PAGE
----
Is the European Commission overstepping its bounds?
That depends on who you ask. Some say the EU’s punishment of Google is retaliation in the growing trade war between the collection of countries and the U.S.
This action and the commission’s other investigations of Google, as well as other tech companies such as Apple, Intel and Facebook, were part of “a pre-emptory strike in launching an information trade war with the U.S. years ago,” said Larry Downes, project director of the Georgetown Center for Business and Public Policy.
Last year, the EU hit Google with a then-record-breaking fine of $2.72 billion fine for breaching antitrust rules with its online shopping service. Also fined: Qualcomm for $1.2 billion last year for paying Apple to use its chips and, b in 2009, Intel for $1.2 billion for anti-competitive practices.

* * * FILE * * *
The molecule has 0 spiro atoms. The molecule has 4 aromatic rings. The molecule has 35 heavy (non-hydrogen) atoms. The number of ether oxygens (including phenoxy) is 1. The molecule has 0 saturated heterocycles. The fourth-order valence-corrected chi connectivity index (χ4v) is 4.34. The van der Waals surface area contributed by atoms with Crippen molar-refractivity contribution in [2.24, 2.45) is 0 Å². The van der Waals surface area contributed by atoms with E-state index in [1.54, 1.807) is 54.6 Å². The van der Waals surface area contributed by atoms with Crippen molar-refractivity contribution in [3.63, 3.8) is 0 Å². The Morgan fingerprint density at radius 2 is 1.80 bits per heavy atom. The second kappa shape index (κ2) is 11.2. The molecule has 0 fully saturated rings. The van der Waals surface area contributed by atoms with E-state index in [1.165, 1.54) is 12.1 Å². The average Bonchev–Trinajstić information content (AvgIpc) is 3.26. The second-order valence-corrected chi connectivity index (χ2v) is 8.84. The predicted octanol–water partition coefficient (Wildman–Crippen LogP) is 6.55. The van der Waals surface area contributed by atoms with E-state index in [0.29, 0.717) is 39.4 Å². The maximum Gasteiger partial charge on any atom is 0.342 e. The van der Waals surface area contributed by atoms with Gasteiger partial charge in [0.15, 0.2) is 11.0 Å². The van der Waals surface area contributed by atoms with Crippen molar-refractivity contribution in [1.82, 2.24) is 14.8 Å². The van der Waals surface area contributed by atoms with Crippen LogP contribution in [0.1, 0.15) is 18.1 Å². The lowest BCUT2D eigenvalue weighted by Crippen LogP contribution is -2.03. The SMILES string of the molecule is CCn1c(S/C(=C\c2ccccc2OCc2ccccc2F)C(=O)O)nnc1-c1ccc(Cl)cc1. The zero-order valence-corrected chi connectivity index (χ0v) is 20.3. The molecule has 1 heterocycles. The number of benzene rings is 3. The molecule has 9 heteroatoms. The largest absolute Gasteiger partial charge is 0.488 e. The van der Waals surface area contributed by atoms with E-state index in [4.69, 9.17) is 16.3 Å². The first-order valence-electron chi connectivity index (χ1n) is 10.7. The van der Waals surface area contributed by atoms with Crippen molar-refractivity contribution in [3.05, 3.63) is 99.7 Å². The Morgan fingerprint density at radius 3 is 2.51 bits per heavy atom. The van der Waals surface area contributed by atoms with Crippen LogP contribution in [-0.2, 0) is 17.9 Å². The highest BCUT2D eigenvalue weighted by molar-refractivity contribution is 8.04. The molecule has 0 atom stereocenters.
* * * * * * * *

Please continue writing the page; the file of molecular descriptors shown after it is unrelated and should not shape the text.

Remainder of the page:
The commission has also sought remittance for improper tax benefits gained in EU countries such as Apple, which paid $15 billion to Ireland last year, and Amazon, which earlier this year agreed to pay France $250 million in back taxes.
The EU case “is the stupidest antitrust suit of all time” because it doesn’t take into account Apple as a competitor, said Berin Szóka, president of TechFreedom, a libertarian think tank in Washington, D.C. “Of course Google requires pre-installation of the search app. Search is what funds Android,” he said in a statement. “Take that away and Google will have to start charging – cost that will be passed on to the consumer in the form of higher phone prices. That, in turn, will make Android less competitive with Apple.”